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Businesses Rush To Inoculate Employees Tidyman’s Joins List Of Groceries, Restaurants Vaccinating Workers

Restaurants and other food servers in the region are scurrying to get their employees vaccinated against hepatitis A - and are eager to let customers know once they’ve been inoculated.

On Wednesday, Tidyman’s officials announced they would inoculate 225 employees in Spokane, Post Falls and Coeur d’Alene who handle food.

The grocery chain made the decision after talking to managers and customers, said company spokeswoman Patty Kilcup.

“One of the things you can’t do is lose the trust of your customers,” she said.

The decision by Tidyman’s comes three days after a food handler at a Spokane Valley Rosauers tested positive for the virus. The bakery worker is the latest in a string of Spokane and North Idaho food-service employees to contract the disease.

Tidyman’s, Rosauers, Yoke’s Pac ‘N Save Foods and at least 95 other businesses in the Spokane area have decided to inoculate their workers against hepatitis A, according to the Spokane Regional Health District.

“We moved quick because people were asking about it a lot,” said Brian Veltry, general manager of Frank’s Diner, 1516 W. Second. “People were really pleased and thought it was a real plus that we did the vaccination.”

Advertising hepatitis A vaccinations doesn’t boost business much, but it does give customers peace of mind, Veltry said.

At Pete’s Pizza, 2328 W. Northwest Blvd., a message on a roadside board says “We are 100 percent hepatitis A immunized!” There is also a sticker from the health district on the front door certifying the vaccination and a certificate hanging behind the front counter.

Still, Janine Carlson didn’t notice the signs Wednesday when she sat down for lunch. Despite all the publicity about hepatitis A, Carlson said she doesn’t look for the certificates when she goes to restaurants.

“I don’t really worry about it,” Carlson said. “I don’t think any of us would ever eat out if we knew everything that went on.”

By Wednesday afternoon, 95 area businesses had been certified by the health district as having received hepatitis A inoculations. To qualify for certification, employees were either inoculated by the health district or sent in verification from private doctors.

But the inoculations may not be the panacea they appear to be. Since November, the health district has been trying to persuade businesses with food handlers to voluntarily inoculate employees.

But those participating in the program won’t be required by the health district to make vaccinations a precondition of employment until next year, said Health Officer Dr. Kim Thorburn.

The hepatitis A vaccine is effective in preventing people from contracting the virus or transmitting it, but it does not protect people already exposed.

Proper hand-washing is normally effective in stopping the virus, health officials said.

Although the vaccine is expected to last 10 to 20 years and possibly for life, it is not a quick-fix for restaurants with high turnover unless they vaccinate all new employees, Thorburn said.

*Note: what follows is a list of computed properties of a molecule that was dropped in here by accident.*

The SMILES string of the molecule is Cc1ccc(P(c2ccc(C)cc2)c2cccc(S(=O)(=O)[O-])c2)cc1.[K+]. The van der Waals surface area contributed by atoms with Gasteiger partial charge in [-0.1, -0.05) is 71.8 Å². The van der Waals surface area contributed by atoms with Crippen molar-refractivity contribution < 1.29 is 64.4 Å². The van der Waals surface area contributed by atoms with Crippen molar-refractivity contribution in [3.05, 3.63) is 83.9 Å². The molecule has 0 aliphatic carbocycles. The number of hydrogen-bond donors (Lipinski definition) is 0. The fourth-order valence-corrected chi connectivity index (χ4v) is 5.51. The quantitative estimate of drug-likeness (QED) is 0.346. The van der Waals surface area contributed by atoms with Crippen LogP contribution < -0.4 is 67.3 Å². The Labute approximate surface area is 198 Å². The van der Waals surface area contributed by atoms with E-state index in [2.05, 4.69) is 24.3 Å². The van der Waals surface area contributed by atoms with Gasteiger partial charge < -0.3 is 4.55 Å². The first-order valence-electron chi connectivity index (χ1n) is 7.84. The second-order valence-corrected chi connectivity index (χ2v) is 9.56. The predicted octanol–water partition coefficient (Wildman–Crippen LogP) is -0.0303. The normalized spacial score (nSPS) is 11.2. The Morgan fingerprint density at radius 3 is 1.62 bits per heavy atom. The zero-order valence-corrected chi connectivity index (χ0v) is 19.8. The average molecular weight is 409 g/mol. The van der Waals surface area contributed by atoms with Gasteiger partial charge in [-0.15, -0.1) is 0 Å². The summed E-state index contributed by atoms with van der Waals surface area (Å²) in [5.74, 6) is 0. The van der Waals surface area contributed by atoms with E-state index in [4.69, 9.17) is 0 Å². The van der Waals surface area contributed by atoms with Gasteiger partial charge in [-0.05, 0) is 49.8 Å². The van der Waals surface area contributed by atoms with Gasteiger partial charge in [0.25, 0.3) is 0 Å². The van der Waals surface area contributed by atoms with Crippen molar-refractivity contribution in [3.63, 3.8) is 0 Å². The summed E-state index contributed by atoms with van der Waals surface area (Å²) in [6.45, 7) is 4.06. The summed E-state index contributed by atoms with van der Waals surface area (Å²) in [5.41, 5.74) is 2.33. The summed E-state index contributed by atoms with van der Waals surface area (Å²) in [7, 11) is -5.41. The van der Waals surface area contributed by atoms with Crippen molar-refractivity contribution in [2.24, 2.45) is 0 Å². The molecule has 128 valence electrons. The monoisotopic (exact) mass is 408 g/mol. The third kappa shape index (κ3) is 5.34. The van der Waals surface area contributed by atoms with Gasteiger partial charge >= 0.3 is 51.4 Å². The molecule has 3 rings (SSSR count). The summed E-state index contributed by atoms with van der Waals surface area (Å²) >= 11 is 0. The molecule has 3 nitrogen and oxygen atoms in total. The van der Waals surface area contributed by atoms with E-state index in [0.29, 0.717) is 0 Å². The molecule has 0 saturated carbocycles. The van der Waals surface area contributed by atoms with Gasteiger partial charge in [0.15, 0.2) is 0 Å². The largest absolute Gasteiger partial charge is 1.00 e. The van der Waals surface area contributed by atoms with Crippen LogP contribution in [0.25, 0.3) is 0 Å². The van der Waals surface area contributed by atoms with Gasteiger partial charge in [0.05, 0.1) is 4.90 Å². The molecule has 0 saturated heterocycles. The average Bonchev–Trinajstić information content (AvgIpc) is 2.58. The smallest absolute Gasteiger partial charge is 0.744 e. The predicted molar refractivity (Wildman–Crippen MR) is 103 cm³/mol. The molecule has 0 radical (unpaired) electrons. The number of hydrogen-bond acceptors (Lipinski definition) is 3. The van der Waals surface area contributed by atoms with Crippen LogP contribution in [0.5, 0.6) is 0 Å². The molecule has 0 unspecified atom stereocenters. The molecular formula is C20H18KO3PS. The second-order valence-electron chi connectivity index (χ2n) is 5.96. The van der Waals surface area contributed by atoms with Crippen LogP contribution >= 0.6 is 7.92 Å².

At least 20 Spokane area restaurants are requiring new employees to be vaccinated, said Stuart Ellison, president of the Spokane Restaurant and Hospitality Association.

“Most restaurants are pretty committed to it forever,” Ellison said. “It’s not a one-time fix.”

After a flurry of calls about vaccinations, Azteca Mexican Restaurant, 200 W. Spokane Falls Blvd., decided to vaccinate its employees on Feb. 2. They spread the news by word of mouth and a newspaper ad.

Manager Juan Palayo said he’s waiting for a sticker from the health department, and it will go on the front door when it arrives.

At $84 per person, the inoculations for 50 employees cost Azteca more than $4,000, so they want to make sure customers have faith that the food is free of the virus.

“In the long run, I think we’ll save money,” Palayo said.

Thorburn has been urging businesses with food handlers to vaccinate since mid-November through its newsletter, the restaurant association’s newsletter and through a local food advisory committee.

Hepatitis A has an incubation period of two to seven weeks before symptoms appear. Typical symptoms include general aches and pains, nausea, fever and jaundice.

For people who may have been exposed to the virus, immune globulin shots are available at the health district. The shots are effective up to 14 days after the initial exposure. Today is the last day immune globulin shots are available for those who may have been exposed Feb. 5 at Rosauers on 10920 E. Sprague.

, DataTimes ILLUSTRATION: Color photo

MEMO: This sidebar appeared with the story: BUSINESSES LISTED A list of the restaurants and other food servers in Spokane County that have received inoculations, according to the Spokane Regional Health District, can be read on The Spokesman-Review’s on-line service. The address is www.spokane.net/news/live/immunize.asp. Businesses whose workers recently received inoculations from private doctors may not be on the list until the health district receives confirmation of the vaccinations.

This sidebar appeared with the story: BUSINESSES LISTED A list of the restaurants and other food servers in Spokane County that have received inoculations, according to the Spokane Regional Health District, can be read on The Spokesman-Review’s on-line service. The address is www.spokane.net/news/live/immunize.asp. Businesses whose workers recently received inoculations from private doctors may not be on the list until the health district receives confirmation of the vaccinations.


 
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